Don’t let this recipe intimidate you. Ina Garten Shrimp Bisque is not difficult to make and everyone will love the flavor of this creamy and decadent soup!
I suppose that I would be designated a foodie. I love to cook. I can’t buy enough cookbooks. I have a blog about cooking. But, what is the definition of a foodie? I don’t consider myself a gourmet.
I like to prepare REAL meals, with REAL ingredients I can easily find, and not to mention, don’t cost me a fortune. So, I don’t consider myself a gourmet foodie, but a regular-joe (or jane!) foodie.
I joined the Barefoot Bloggers because I really enjoy cooking (and eating) Ina Garten’s recipes. And I admit, despite the number and variety of dishes I make, I have a comfort zone I like to stay in.
So when I found out that that my next recipe was Ina Garten Shrimp Bisque, I cringed. Really? A bit too froo-froo for me. Plus, I’m not a big soup eater – what should I do?
Luckily, I had a family party coming up. Yes, another one. My parents spent a month here in San Diego and they were leaving. So I put together a little family dinner with husband’s side of the family for a farewell dinner.
It was small, just 18 of us. Ha! Ha! And I did have some shrimp in the freezer, bought on sale of course. So why not?
What is shrimp bisque?
A bisque is a rich, creamy soup that is typically made with seafood. Bisque can also be made vegetarian, like tomato bisque. As the name suggests, bisque is French in origin and is a smooth and puréed soup.
A seafood bisque can be made from lobster, langoustine, crab, shrimp, or crayfish. The recipe I am sharing today uses shrimp.
How to make Ina Garten Shrimp Bisque
The base of the Barefoot Contessa Shrimp Bisque is a seafood stock. I used some homemade fish stock my husband and I made with the fish heads and bones he collected from a fishing expedition. You can make stock with shrimp shells and heads or you can purchase shrimp stock.
Ina Garten’s shrimp bisque recipe isn’t very complicated, no cognac to torch, no fear of egg curdling…. I was beginning to feel ready for this challenge. But, even I make mistakes.
And I made it early on in the recipe. Like where it says “use leeks, only the white and light green parts.” I used the whole leek. And after I added the shrimp and tomato paste and puréed everything, I realized that my pink bisque had a disgusting puce color to it. I smacked my head and realized my no-duh-moment.
I added a little more tomato paste to make it more pink and offered a taste to my soup-expert-hubby. He gave it two strong thumbs up. I was relieved. But, the color was still a little off.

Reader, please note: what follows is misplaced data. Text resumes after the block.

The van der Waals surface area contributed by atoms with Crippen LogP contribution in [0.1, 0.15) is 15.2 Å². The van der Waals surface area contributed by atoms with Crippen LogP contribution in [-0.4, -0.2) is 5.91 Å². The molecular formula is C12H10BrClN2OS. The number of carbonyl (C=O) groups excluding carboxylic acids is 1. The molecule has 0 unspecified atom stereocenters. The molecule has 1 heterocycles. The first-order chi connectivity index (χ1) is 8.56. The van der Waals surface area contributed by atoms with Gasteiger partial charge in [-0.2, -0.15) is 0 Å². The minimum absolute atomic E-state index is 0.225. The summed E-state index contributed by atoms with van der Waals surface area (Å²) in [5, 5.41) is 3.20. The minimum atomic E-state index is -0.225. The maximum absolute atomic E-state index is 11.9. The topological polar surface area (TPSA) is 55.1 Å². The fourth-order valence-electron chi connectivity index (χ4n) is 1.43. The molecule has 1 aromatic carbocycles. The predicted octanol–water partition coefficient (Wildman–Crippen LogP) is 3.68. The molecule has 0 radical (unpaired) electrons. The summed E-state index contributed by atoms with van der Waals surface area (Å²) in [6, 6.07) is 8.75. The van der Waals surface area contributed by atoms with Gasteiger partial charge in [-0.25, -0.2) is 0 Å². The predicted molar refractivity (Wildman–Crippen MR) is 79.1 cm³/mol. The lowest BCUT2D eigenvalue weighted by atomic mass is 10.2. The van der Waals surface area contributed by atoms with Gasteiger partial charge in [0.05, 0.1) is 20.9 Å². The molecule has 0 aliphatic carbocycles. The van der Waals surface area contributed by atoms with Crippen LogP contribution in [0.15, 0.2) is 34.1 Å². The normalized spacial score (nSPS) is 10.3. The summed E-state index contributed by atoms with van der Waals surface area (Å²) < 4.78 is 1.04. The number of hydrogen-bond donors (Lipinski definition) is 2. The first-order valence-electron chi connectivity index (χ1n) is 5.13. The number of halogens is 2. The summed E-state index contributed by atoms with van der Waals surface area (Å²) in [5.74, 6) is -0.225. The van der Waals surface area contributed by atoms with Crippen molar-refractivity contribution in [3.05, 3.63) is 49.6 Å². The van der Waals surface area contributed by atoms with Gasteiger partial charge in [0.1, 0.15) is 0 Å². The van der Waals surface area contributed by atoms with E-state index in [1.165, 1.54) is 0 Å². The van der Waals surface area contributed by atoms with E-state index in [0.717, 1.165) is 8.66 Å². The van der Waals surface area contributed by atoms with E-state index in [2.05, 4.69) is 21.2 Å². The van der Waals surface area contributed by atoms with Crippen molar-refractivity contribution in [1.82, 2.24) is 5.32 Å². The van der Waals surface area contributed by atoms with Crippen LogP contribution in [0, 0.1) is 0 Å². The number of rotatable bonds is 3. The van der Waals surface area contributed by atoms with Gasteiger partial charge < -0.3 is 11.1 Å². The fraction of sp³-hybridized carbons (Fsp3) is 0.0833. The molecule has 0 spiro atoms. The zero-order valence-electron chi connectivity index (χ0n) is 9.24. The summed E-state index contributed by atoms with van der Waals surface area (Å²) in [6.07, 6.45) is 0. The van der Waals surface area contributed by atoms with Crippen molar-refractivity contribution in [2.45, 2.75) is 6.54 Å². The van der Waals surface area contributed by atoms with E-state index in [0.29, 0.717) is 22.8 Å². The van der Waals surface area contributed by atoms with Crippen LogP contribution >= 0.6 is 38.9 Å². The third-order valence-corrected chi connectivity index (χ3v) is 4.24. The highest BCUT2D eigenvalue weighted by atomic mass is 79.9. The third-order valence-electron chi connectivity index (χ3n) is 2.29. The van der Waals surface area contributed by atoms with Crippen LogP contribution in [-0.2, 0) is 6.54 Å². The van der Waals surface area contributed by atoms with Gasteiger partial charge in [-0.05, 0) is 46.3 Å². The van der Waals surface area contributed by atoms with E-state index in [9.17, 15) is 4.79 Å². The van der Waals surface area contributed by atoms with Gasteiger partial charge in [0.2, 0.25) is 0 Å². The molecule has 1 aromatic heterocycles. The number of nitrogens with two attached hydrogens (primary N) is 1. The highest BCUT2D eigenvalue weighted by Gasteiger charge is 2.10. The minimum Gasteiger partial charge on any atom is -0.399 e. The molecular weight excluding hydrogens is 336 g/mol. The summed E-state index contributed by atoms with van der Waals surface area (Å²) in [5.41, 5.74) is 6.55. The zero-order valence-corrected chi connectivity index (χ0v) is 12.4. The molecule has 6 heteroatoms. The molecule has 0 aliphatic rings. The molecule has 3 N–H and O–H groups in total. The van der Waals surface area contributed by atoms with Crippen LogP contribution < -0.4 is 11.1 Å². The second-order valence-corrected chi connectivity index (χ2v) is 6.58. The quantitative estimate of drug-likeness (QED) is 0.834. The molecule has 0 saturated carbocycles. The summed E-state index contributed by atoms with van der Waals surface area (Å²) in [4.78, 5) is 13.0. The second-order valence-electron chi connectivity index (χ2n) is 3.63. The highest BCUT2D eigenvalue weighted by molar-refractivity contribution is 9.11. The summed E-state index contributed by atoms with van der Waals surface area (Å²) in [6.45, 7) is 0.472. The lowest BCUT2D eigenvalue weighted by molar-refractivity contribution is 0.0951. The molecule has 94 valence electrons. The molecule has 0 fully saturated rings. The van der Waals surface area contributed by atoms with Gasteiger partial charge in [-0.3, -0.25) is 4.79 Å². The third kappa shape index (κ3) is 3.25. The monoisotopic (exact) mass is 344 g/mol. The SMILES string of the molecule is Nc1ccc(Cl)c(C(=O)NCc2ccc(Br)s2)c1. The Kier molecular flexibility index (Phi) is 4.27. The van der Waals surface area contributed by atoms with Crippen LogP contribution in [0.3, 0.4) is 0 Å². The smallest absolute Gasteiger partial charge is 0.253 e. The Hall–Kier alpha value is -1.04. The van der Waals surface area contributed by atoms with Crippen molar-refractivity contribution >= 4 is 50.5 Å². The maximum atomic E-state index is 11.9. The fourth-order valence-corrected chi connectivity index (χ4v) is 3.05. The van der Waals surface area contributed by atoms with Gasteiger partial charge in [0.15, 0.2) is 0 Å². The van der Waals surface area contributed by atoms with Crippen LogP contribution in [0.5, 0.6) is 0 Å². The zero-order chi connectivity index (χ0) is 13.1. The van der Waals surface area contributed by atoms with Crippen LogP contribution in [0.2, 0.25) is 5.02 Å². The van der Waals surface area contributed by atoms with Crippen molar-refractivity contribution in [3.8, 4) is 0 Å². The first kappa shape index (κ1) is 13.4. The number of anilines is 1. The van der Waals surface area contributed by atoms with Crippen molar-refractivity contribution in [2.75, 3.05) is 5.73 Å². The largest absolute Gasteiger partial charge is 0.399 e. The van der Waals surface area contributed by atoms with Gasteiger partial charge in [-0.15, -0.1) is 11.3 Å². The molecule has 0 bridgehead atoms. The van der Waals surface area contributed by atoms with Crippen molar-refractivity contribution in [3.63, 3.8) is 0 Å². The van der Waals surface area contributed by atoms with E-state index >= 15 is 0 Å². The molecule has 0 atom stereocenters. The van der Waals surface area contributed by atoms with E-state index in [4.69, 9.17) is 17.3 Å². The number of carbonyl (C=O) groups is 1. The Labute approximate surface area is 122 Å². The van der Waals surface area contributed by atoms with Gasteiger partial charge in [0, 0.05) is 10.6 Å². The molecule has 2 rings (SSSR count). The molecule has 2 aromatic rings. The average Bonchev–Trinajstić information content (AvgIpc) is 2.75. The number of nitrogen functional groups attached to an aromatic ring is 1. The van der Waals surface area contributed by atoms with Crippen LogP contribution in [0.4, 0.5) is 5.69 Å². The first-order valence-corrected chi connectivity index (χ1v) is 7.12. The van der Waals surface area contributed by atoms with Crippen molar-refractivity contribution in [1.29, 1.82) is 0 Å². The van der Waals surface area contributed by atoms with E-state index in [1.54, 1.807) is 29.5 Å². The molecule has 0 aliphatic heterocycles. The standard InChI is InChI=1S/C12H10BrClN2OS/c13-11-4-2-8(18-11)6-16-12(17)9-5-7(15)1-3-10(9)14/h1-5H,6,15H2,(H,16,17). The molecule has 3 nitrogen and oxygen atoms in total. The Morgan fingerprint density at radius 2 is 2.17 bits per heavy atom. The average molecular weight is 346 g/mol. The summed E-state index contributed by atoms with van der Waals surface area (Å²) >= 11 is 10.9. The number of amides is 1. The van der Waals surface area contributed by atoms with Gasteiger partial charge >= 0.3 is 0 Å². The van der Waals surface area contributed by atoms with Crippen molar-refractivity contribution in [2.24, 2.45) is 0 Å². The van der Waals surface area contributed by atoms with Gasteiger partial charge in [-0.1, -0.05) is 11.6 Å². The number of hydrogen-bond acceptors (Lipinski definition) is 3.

I didn’t want the color to scare my guests, so yes, I did the unthinkable. I added a little red food coloring to the soup. I know, in this world that is all-natural and dye-free and organic I used a dab of Wilton’s Christmas Red Food Gel (no flavor) to pink up my shrimp bisque!
And my husband now is shaking his head, telling me no one had to know. But, I suppose I want to reassure even the novice cooks that mistakes are easily made, even by those of us considered to be foodies.
But, no one complained about the color. Everyone was bowled-over with this amazing shrimp bisque. My brother-in-law who spends much of the time jet-setting around the world for work, eating in 4-star restaurants, couldn’t stop complimenting me on Ina Garten’s shrimp bisque recipe.
My father, who is also not a huge soup eater, loved the bisque, as did my mother, who is a huge soup eater. Boy did the Barefoot Contessa make me look good that night!
I found the flavor to be spot on, not too shrimpy, not too creamy. Again, having a family of lemon lovers, many added freshly squeezed lemon juice to their soups. What a great, exotic soup to share with everyone.
And to top it off, I was able to serve it in my fancy schmancy seafood themed soup tureen that my mother had given to me years ago. Very fitting. I hope Ina approves.
More Ina Garten Recipes
Love Ina’s recipes like I do? Here are some of my favorite Barefoot Contessa recipes:
- 1 lb large shrimp (21-25 count)
- 4 cup seafood stock
- 3 TBS extra virgin olive oil
- 2 cup leeks, chopped, white and light green parts only
- 3 garlic cloves, chopped
- ⅛ teaspoon cayenne pepper
- ¼ cup Cognac
- ¼ cup sherry
- 4 TBS unsalted butter
- ¼ cup all-purpose flour
- 2 cup half-and-half
- ⅓ cup tomato paste
- 2 teaspoon salt
- 1 teaspoon ground black pepper
- Peel and devein shrimp.
- Reserve shrimp shells and tails.
- Heat a large sauce pan on medium heat and add reserved shrimp shells & tails with seafood stock.
- Simmer for 15 mins, strain and reserve the stock.
- Add enough water to make 3 ¾ cups of stock.
- Heat a dutch oven oven on medium-low heat and add olive oil.
- Add leeks and sauté for 10 minutes.
- Add garlic and cook for 1 minute.
- Stir in shrimp and cayenne pepper Continue cooking for 2-3 minutes.
- Add in Cognac and sherry, and cook for 3 minutes: Remove from heat.
- Transfer shrimp and leeks to a food processor and purée until smooth.
- In the same dutch oven, melt butter over medium-low heat.
- Stir in flour and cook for 1 minute.
- Slowly whisk in half-and-half. Keep whisking until sauce thickens, about 3 minutes.
- Stir in puréed shrimp and seafood stock.
- Stir in tomato paste, salt and pepper until combined.
- Heat gently until hot but not boiling.
- Season to taste and serve hot.
Serving Suggestions: Serve alone or with a hearty bread. A great special occasion soup! If you use too much of the green part of the leek, your soup will not have the vibrant pink color. Just add a little more tomato paste
Serving Size:1 bowl
Amount Per Serving: Calories: 448Total Fat: 25.5gSaturated Fat: 12gTrans Fat: 0gUnsaturated Fat: 0gCholesterol: 160mgSodium: 1220mgCarbohydrates: 16.8gFiber: 1.4gSugar: 3.1gProtein: 21.9g